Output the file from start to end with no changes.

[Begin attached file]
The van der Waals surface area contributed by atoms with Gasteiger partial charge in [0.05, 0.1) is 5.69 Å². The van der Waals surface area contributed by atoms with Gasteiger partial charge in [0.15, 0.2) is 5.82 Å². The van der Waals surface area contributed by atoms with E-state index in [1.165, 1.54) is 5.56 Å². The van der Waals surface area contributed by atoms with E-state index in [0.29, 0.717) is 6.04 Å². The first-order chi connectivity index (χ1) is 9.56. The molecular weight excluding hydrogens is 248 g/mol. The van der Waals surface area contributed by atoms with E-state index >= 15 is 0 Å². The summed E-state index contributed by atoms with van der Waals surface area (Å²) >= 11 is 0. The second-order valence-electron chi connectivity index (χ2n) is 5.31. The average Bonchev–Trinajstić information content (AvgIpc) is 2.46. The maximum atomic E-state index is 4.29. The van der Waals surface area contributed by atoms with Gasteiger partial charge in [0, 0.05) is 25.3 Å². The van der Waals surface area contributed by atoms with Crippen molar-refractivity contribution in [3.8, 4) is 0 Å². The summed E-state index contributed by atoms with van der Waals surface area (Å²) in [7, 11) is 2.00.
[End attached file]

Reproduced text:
The van der Waals surface area contributed by atoms with Gasteiger partial charge in [0.05, 0.1) is 5.69 Å². The van der Waals surface area contributed by atoms with Gasteiger partial charge in [0.15, 0.2) is 5.82 Å². The van der Waals surface area contributed by atoms with E-state index in [1.165, 1.54) is 5.56 Å². The van der Waals surface area contributed by atoms with E-state index in [0.29, 0.717) is 6.04 Å². The first-order chi connectivity index (χ1) is 9.56. The molecular weight excluding hydrogens is 248 g/mol. The van der Waals surface area contributed by atoms with E-state index >= 15 is 0 Å². The summed E-state index contributed by atoms with van der Waals surface area (Å²) >= 11 is 0. The second-order valence-electron chi connectivity index (χ2n) is 5.31. The average Bonchev–Trinajstić information content (AvgIpc) is 2.46. The maximum atomic E-state index is 4.29. The van der Waals surface area contributed by atoms with Gasteiger partial charge in [0, 0.05) is 25.3 Å². The van der Waals surface area contributed by atoms with Crippen molar-refractivity contribution in [3.8, 4) is 0 Å². The summed E-state index contributed by atoms with van der Waals surface area (Å²) in [7, 11) is 2.00.